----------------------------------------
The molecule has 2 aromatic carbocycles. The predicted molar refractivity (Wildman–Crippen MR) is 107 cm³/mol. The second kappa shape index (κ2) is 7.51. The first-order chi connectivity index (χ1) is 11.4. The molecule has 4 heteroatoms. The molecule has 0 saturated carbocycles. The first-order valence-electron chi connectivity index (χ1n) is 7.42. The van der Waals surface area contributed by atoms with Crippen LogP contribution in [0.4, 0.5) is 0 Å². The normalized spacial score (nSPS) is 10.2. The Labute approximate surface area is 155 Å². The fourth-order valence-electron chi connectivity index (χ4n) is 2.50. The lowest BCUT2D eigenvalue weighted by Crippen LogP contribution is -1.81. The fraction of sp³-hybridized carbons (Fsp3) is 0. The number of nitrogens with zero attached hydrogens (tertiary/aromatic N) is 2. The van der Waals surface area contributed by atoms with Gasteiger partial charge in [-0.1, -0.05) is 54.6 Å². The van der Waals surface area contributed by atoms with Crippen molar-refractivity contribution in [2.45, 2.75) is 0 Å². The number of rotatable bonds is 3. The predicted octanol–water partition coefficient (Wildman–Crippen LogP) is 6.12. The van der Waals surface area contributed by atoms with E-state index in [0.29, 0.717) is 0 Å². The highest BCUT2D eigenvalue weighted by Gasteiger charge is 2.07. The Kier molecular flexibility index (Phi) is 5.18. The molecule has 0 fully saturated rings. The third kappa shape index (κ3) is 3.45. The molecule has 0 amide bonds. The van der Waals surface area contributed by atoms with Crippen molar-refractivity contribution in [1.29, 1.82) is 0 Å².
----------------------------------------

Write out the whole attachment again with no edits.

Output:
The molecule has 2 aromatic carbocycles. The predicted molar refractivity (Wildman–Crippen MR) is 107 cm³/mol. The second kappa shape index (κ2) is 7.51. The first-order chi connectivity index (χ1) is 11.4. The molecule has 4 heteroatoms. The molecule has 0 saturated carbocycles. The first-order valence-electron chi connectivity index (χ1n) is 7.42. The van der Waals surface area contributed by atoms with Crippen LogP contribution in [0.4, 0.5) is 0 Å². The normalized spacial score (nSPS) is 10.2. The Labute approximate surface area is 155 Å². The fourth-order valence-electron chi connectivity index (χ4n) is 2.50. The lowest BCUT2D eigenvalue weighted by Crippen LogP contribution is -1.81. The fraction of sp³-hybridized carbons (Fsp3) is 0. The number of nitrogens with zero attached hydrogens (tertiary/aromatic N) is 2. The van der Waals surface area contributed by atoms with Gasteiger partial charge in [-0.1, -0.05) is 54.6 Å². The van der Waals surface area contributed by atoms with Crippen molar-refractivity contribution in [2.45, 2.75) is 0 Å². The number of rotatable bonds is 3. The predicted octanol–water partition coefficient (Wildman–Crippen LogP) is 6.12. The van der Waals surface area contributed by atoms with E-state index in [0.29, 0.717) is 0 Å². The highest BCUT2D eigenvalue weighted by Gasteiger charge is 2.07. The Kier molecular flexibility index (Phi) is 5.18. The molecule has 0 fully saturated rings. The third kappa shape index (κ3) is 3.45. The molecule has 0 amide bonds. The van der Waals surface area contributed by atoms with Crippen molar-refractivity contribution in [1.29, 1.82) is 0 Å².